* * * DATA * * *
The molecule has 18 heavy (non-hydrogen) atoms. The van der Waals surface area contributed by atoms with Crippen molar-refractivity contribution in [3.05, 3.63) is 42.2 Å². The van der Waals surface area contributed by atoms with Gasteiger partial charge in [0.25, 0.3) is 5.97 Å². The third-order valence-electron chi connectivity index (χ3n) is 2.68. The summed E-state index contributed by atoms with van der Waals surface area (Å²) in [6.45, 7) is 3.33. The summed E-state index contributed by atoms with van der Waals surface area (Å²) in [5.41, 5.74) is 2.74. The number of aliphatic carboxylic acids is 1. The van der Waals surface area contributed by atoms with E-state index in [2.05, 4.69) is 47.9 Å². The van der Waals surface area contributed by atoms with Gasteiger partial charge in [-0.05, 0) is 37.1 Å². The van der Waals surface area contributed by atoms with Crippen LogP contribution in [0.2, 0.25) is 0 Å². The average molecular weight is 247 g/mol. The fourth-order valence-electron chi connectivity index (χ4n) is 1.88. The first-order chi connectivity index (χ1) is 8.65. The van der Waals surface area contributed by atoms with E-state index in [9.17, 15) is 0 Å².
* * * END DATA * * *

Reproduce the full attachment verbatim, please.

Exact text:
The molecule has 18 heavy (non-hydrogen) atoms. The van der Waals surface area contributed by atoms with Crippen molar-refractivity contribution in [3.05, 3.63) is 42.2 Å². The van der Waals surface area contributed by atoms with Gasteiger partial charge in [0.25, 0.3) is 5.97 Å². The third-order valence-electron chi connectivity index (χ3n) is 2.68. The summed E-state index contributed by atoms with van der Waals surface area (Å²) in [6.45, 7) is 3.33. The summed E-state index contributed by atoms with van der Waals surface area (Å²) in [5.41, 5.74) is 2.74. The number of aliphatic carboxylic acids is 1. The van der Waals surface area contributed by atoms with E-state index in [2.05, 4.69) is 47.9 Å². The van der Waals surface area contributed by atoms with Gasteiger partial charge in [-0.05, 0) is 37.1 Å². The van der Waals surface area contributed by atoms with Crippen LogP contribution in [0.2, 0.25) is 0 Å². The average molecular weight is 247 g/mol. The fourth-order valence-electron chi connectivity index (χ4n) is 1.88. The first-order chi connectivity index (χ1) is 8.65. The van der Waals surface area contributed by atoms with E-state index in [9.17, 15) is 0 Å².